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Title

: ArtsTalk: Behind the Scenes at the Institute

Author

Minneapolis Institute of Arts

Date

2000

Institution Minneapolis Institute of Arts
Patrick Noon was named the Patrick and Aimee Butler Curator of Paintings and Twentieth-Century Sculpture at The Minneapolis Institute of Arts in 1997. He joined the Institute after spending twenty years in various curatorial positions at the Yale University Center for British Art. Educated at Brown University and the University of Michigan, Noon has received fellowships from the National Endowment for the Arts and the National Endowment for the Humanities, and has written extensively about paintings, prints, and drawings. Arts Magazine recently caught up with Noon; the following is an excerpt from that conversation.Arts Magazine: How did you decide to come to The Minneapolis Institute of Arts after your long career at Yale?Patrick Noon: As you know, I was one of the founding curators at the Yale Center for British Art, an institution devoted to the appreciation and study of British culture. I felt that after two decades of commitment, including teaching, organizing nearly eighty exhibitions, and acquiring 9,000 additional works of art on paper, I had accomplished all that I had aspired to in that position. I was eager to work with an internationally respected collection of paintings from all periods and schools. My original training was in American and French painting, and my most recent research projects have focused on the relationships between artists working in different countries, especially during the Romantic era. So the opportunity to assume responsibility for the Institute's world-class collection was both timely and irresistible.AM: Describe the depth and breadth of the Institute's paintings collection.P.N.: It is a collection with tremendous breadth and areas of amazing depth. French painting has always been well represented, thanks to the founders and James J. Hill in particular. After that, one senses the impact of certain curators, directors, and trustees over the decades. We are very rich in Italian Baroque, Dutch, and paintings created during the crucial first decade of the twentieth century. We would welcome reinforcements in the areas of American nineteenth-century and French and British eighteenth-century painting. We should never lose sight of the fact that our dynamic collection must continue to expand through the addition of modern and contemporary works of the highest caliber.AM: Which paintings in our collection are the most historically significant?P.N.: That is a difficult question to answer. Courbet's Deer in the Forest is significant in the history of the Twin Cities because it was the first masterwork to be given to the Institute, even though it has no grand importance to the history of art. Poussin's Death of Germanicus, on the other hand, had a profound impact on the course of European painting over several centuries. Ultimately, every work of genius has historical significance in that it touches the lives of people in positive and lasting ways. At the Institute, we're blessed that a large percentage of our pictures fall into that category of excellence.AM: Do you have a personal favorite painting in the Institute's collection?P.N.: I would despair if I were limited to one personal favorite, but I do find myself constantly drawn to Rembrandt's Lucretia.AM: Was the restoration of the Castiglione painting a success? Were there any surprises? P.N.: The restoration of the Castiglione altarpiece was successful beyond even my enthusiastic projections. It was a triumph owing largely to the tremendous talents of our team of conservators, David Marquis and Joan Gorman. There were many surprises of a technical or art historical nature, the most significant being, of course, the discovery of Castiglione's signature, which until now had been obscured by overpainting from a prior treatment. We learned a great deal about Castiglione's technique and his bravura style, but what surprised and delighted me the most were the responses of our visitors. We had adults and children alike in rapt attention for long periods of time, bursting with gratitude for the rare opportunity to witness such a process. We might have had as many as 50,000 visitors during the six weeks of treatment, and countless more introduced to the project and the principles of conservation through our special Web site.Related ImagesPatrick Noon with Rembrandt's Lucretia.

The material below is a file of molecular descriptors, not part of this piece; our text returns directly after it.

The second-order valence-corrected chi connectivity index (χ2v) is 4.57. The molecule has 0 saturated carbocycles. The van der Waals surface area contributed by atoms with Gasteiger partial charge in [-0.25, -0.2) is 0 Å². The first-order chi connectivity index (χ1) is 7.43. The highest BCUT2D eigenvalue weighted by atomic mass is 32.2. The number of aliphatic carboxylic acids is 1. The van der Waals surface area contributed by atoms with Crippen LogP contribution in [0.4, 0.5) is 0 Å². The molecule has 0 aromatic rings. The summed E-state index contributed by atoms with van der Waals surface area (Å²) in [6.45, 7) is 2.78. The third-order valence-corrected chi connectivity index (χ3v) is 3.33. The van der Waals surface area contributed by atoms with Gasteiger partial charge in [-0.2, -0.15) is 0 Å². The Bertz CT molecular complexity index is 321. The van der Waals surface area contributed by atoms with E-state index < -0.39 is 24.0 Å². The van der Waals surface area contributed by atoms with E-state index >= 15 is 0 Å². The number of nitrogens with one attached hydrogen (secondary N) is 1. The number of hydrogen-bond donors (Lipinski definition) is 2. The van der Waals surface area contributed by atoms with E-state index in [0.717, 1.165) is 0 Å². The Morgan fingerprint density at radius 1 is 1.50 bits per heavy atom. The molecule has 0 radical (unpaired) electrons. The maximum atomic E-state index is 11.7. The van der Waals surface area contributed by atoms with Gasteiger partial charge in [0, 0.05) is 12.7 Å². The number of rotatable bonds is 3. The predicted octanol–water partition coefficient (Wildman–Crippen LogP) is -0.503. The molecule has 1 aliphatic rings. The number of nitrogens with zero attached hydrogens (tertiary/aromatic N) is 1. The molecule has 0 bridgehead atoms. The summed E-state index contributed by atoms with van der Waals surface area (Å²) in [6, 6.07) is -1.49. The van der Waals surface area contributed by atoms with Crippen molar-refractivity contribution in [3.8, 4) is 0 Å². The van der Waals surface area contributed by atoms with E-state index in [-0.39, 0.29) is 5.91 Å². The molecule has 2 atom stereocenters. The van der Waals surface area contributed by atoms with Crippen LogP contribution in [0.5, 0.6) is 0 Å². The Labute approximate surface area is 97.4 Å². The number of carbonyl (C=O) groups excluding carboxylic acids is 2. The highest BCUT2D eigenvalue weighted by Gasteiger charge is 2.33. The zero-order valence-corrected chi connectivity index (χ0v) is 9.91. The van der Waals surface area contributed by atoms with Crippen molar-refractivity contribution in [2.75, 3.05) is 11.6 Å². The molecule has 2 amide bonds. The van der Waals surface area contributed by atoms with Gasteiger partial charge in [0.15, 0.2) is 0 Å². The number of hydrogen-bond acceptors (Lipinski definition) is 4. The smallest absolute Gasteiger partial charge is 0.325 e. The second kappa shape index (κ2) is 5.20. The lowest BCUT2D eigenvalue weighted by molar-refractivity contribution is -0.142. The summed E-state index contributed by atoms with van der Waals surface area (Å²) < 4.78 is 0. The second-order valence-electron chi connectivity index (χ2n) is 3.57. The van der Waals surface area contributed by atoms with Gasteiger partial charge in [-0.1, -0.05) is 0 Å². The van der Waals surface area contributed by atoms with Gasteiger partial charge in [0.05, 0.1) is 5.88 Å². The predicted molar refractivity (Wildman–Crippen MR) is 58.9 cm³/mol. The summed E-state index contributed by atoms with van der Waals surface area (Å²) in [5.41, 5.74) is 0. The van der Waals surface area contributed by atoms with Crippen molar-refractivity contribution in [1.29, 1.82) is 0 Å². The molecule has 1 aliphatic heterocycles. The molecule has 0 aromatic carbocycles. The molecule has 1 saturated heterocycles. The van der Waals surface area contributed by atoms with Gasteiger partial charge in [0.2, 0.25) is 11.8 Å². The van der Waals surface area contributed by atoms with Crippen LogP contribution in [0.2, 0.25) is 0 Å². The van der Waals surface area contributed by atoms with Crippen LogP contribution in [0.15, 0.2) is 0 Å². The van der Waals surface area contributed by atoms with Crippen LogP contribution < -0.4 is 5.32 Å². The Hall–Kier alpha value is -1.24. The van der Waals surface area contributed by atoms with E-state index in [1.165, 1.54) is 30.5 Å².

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Source: "ArtsTalk: Behind the Scenes at the Institute," <i>Arts</i> 23, no. 2 (March 2000): 17.
Rights: ©MIA
Added to Site: March 10, 2009